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posted on: Monday, January 26, 2009 @ 7:36 PM

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Name: (forgot the exact name of this restaurant)
Location: SS2 / 66, Petaling Jaya, Selangor, Malaysia
Operation hours: 11am to 10pm

Taste = ****
Atmosphere = ***
Service = ***
Price = $$
Location = not very convenient for tourists
How to get there = taxi / bus (any bus that goes to SS2, PJ) / LRT to Paramount and taxi to SS2/66.

A newly opened restaurant. Fairly economical pricing.
This is a typical Malaysian Chinese Restaurant, which offer a full-range menu and also individual rice / noodle dishes.

We tried the "Indian mee", "Hokkien Mee" and also "Yin-Yang Fish (a 'fish' with one half of it topped with minced-ginger and the half with special soy-sauce.)

I loved the yin-yang fish!

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posted on: Sunday, January 11, 2009 @ 6:16 AM

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Nyonya Colors (Malaysia)
Name: Nyonya Colors
Location: Gardens MidValley, Kuala Lumpur, Malaysia
Operation hours: 11am to 10pm

Taste = ****
Atmosphere = ****
Service = ***
Price = $$$
Location = very convenient for tourists (in a huge shopping mall)
How to get there = KTM to MidValley / taxi / bus

This restaurant serves Nyonya Malaysian food. It is of Nyonya style (Nyonyas are Malaysian Chinese who have adopted a Malay lifestyle. The Nyonyas have fused chinese and malay style of cooking and have created quite a few unique delicacies for all to enjoy!)

Personal recommendations:

1. Teh Tarik (tea, made by "pulling" the tea in midair by pouring the tea from one cup to another) (if you're a vegan, you can request for a milk-free version)
2. The kuih (nyonya pastries) (they don't normally contain milk as they normally use coconut milk)Hidden Treasure


3. Curry Chee Cheong Fun (Chinese rice rolls with curry sauce) (if vegan, best to be safe and ask for the regular black bean sauce - tim jeong)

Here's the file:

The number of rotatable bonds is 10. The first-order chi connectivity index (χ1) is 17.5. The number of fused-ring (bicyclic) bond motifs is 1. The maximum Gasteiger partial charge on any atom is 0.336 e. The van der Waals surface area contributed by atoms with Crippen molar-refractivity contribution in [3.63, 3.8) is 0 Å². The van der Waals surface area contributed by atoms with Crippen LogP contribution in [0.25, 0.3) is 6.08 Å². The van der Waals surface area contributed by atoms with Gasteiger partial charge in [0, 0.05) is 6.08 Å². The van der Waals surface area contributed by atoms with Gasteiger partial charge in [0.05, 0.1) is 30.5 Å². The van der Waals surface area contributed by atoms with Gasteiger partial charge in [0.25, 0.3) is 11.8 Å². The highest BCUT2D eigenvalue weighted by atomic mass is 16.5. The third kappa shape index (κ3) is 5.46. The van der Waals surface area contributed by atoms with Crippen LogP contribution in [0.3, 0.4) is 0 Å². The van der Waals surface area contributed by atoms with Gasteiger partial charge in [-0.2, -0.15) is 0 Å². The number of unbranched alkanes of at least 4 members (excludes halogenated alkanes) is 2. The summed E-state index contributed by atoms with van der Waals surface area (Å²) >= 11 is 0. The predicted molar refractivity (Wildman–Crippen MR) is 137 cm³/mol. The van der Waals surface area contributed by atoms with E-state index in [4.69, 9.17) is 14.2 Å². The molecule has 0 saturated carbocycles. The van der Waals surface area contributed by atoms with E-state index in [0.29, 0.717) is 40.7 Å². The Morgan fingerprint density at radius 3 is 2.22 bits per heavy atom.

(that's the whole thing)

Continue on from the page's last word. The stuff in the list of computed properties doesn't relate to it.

4. Do try some of the ready-made curry paste. Check the ingredients before purchase. Even though it says "seafood curry", it's still safe as you add the seafood separately. As vegetarians, it's up to your imagination as to what to add. For me, I add tofu, brinjals, potatoes, etc.
*Note: It is cheaper to get it from the morning market in SS2.

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posted on: Thursday, January 8, 2009 @ 6:10 AM

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Kwan Im Vegetarian Restaurant (Singapore)
Name: Kwan Im Vegetarian Restaurant
Location: No. 190, Waterloo Street, Bugis (near the buddhist temple)

Taste = ****
Atmosphere = ****
Service = ****
Price = $$$
Location = quite near to city.
How to get there = MRT to Bugis (head towards Fortune Center)

I have yet to try the mains at this restaurant but I always go there for the pastries. Omg. I love the "wife biscuit" (老婆饼) Loh Por Bang.

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posted on: 6:07 AM

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San Yuan Vegetarian
Name: San Yuan Vegetarian
Location: BLk 18, Bedok South Ave 1, Singapore

Taste = ****
Atmosphere = ***
Service = ****
Price = $$$
Location = quite far from city, near Tanah Merah MRT / Bedok MRT.
How to get there = MRT to Bedok and take the 229 bus. Ask the driver as to when to get off.

I tried the food here and I highly recommend it!

Personal recommendations:
1. Shark's Fin Soup, huge bowl for only $8

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posted on: 6:01 AM

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- Jamie & Yvonne -
Two avid vegetarians are here to share some insights to the world of vegetarianism.